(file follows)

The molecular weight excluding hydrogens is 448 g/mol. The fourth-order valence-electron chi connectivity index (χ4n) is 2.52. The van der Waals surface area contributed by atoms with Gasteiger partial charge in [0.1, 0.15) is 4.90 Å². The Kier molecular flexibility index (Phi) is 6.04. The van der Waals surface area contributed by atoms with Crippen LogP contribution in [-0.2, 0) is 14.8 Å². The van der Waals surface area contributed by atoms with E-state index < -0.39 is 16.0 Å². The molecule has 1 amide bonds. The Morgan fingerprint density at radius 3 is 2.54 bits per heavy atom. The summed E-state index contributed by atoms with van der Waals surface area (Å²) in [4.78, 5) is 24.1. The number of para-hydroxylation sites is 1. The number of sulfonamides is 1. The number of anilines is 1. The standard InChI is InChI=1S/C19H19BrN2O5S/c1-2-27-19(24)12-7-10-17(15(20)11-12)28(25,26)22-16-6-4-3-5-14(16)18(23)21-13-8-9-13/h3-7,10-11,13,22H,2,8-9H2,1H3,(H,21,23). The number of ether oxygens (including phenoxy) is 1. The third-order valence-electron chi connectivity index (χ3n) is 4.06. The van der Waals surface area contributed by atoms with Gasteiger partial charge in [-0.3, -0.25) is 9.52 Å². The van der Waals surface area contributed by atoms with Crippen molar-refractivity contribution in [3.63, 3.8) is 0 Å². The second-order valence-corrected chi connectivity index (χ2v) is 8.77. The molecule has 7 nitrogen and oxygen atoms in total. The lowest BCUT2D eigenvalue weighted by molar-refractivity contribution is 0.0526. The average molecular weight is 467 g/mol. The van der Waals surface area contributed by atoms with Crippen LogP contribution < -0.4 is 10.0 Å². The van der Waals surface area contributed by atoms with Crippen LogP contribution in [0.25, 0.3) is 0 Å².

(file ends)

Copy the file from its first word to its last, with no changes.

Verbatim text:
The molecular weight excluding hydrogens is 448 g/mol. The fourth-order valence-electron chi connectivity index (χ4n) is 2.52. The van der Waals surface area contributed by atoms with Gasteiger partial charge in [0.1, 0.15) is 4.90 Å². The Kier molecular flexibility index (Phi) is 6.04. The van der Waals surface area contributed by atoms with Crippen LogP contribution in [-0.2, 0) is 14.8 Å². The van der Waals surface area contributed by atoms with E-state index < -0.39 is 16.0 Å². The molecule has 1 amide bonds. The Morgan fingerprint density at radius 3 is 2.54 bits per heavy atom. The summed E-state index contributed by atoms with van der Waals surface area (Å²) in [4.78, 5) is 24.1. The number of para-hydroxylation sites is 1. The number of sulfonamides is 1. The number of anilines is 1. The standard InChI is InChI=1S/C19H19BrN2O5S/c1-2-27-19(24)12-7-10-17(15(20)11-12)28(25,26)22-16-6-4-3-5-14(16)18(23)21-13-8-9-13/h3-7,10-11,13,22H,2,8-9H2,1H3,(H,21,23). The number of ether oxygens (including phenoxy) is 1. The third-order valence-electron chi connectivity index (χ3n) is 4.06. The van der Waals surface area contributed by atoms with Gasteiger partial charge in [-0.3, -0.25) is 9.52 Å². The van der Waals surface area contributed by atoms with Crippen molar-refractivity contribution in [3.63, 3.8) is 0 Å². The second-order valence-corrected chi connectivity index (χ2v) is 8.77. The molecule has 7 nitrogen and oxygen atoms in total. The lowest BCUT2D eigenvalue weighted by molar-refractivity contribution is 0.0526. The average molecular weight is 467 g/mol. The van der Waals surface area contributed by atoms with Crippen LogP contribution < -0.4 is 10.0 Å². The van der Waals surface area contributed by atoms with Crippen LogP contribution in [0.25, 0.3) is 0 Å².